Welcome to OperaQ’s Gender 101! If you’re looking to learn a little bit more about gender before coming to our production, you’re in the right place.
A person’s gender identity is the gender that a person knows themself to be. An individual’s gender identity may or may not align with their gender assigned at birth.
There is a whole spectrum of words which a person might use to refer to their gender identity, including but not limited to: woman, man, non-binary or genderqueer (usually describes a person whose identity is outside of the gender binary of man/woman), gender fluid (describes a person who experiences their gender identity as changing through time), and agender (describes a person who doesn’t identify with any gender).
When most of us were born, a doctor took a quick look at us and said either “It’s a boy!” or “It’s a girl!” This then became our gender assigned at birth. If a person grows up and continues to identity as the gender assigned to them at birth, then this person is cisgender. If a person grows up to have an identity different from the one assigned to them when they were born, then this person is transgender.
Gender assigned at birth is not necessarily the same thing as biological sex, which refers to a whole consetellation of physical, hormonal, and genetic characteristics, many of which would not be visually apparent to a doctor in a delivery room. Further, recent science shows that biological sex, like gender, is a spectrum. The many characteristics usually used to define biological sex allow for a wide range of variation, and a significant percentage of people are intersex, meaning they do not fit neatly into either category of male or female.
Gender expression or gender presentation refers to all of the ways in which a person might outwardly share their gender identity with the world, including (but not limited to) their clothing, personal grooming, physicality, and pronouns. Just like gender and biological sex, gender expression is a spectrum, from masculine to feminine and everything in between.
A person’s gender expression does not necessarily have to align in a traditional way with their gender identity, sexual/romantic orientation, or sex assigned at birth. For example, one person could identify as a straight woman and present in a very masculine way; another person could identify as non-binary and present in a very feminine way. The most important thing to remember is that you cannot tell someone’s gender identity or sexuality just by looking at them.
A pronoun is a word used to refer to a person or people when not using their name. For example, if you take the sentence “Lucy went to the store” and replace Lucy with a pronoun, it becomes “She went to the store.”
Most of us are used to using the pronouns “he/him/his” and “she/her/hers” when referring to a single person. However, in English these pronouns have gender implications. So, some people use other pronouns, which are not gendered. The most common gender-neutral pronoun is “they/them/theirs.” In English, “they” can be used both for groups of people and for singular people: for example, “I can’t wait to meet my new teacher, I hope they’re nice.”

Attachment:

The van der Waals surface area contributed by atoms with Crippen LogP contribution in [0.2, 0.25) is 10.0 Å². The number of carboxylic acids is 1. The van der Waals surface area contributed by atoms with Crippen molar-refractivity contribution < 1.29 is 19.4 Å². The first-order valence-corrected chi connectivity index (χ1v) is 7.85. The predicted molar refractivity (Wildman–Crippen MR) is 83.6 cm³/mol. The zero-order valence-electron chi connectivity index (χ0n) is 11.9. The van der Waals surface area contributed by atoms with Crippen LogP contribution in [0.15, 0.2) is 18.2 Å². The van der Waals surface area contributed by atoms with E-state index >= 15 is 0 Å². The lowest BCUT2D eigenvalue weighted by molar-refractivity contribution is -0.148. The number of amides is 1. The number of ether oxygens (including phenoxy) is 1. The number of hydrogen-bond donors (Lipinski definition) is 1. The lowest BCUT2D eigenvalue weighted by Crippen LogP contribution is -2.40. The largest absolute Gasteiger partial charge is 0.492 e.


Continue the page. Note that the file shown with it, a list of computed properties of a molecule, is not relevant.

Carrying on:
The most important thing to remember is that, like with gender identity or sexuality, you cannot assume what someone’s pronouns are by how they look. It is polite to ask someone what pronouns they use, and to offer your own pronouns when you meet someone for the first time. If you want to refer to someone but you don’t know their pronouns, it’s best to use the gender-neutral “they,” or better yet, just use their name.
First used by black feminist scholar Kimberlé Crenshaw, intersectionality refers to the ways different marginalized identities can interact, resulting in unique experiences of oppression. For example, Crenshaw explains that a black woman does not just experience sexism and racism separately, but faces a particular blend of the two which often intensifies the effects of both (this phenomenon was later named misogynoir by queer black feminist Moya Bailey).
Many organizations and activists today are striving to make their approaches more intersectional. This means they are trying to pay more attention to the ways that many different factors may affect the problems and issues people face, including but not limited to: gender identity, sexual/romantic orientation, race, nationality, age, religious affiliation, disability, economic status, record of offences, and family status.
A concept detailed in Judith Butler’s work on gender theory, performativity describes the ways that society makes it very difficult for a person to ‘opt out’ of the gender assigned to them at birth.
Butler explains that a person’s gender is not an innate characteristic which is then made immediately obvious to the rest of the world through the outward expression of that gender. Rather, through the choices we make about everyday actions such as the way we walk, the clothes we wear, and the ways we interact with others, we each continuously create our own gender, which is then interpreted in real time by the people around us. But these everyday choices are not always easy for everyone: society places an enormous amount of pressure on people to conform their gender expression to the gender they were assigned at birth.
Most importantly, saying that gender is performative means that while a person’s choices around gender expression may make reference to abstract concepts such as ‘masculinity’ and ‘femininity’, there is no real ‘original’ gender from which we are all copying. How do we know this is true? Gender norms have varied widely from era to era: just a hundred years ago, baby girls were dressed in blue (considered a softer colour), while baby boys were dressed in pink (thought to be more energetic and virile).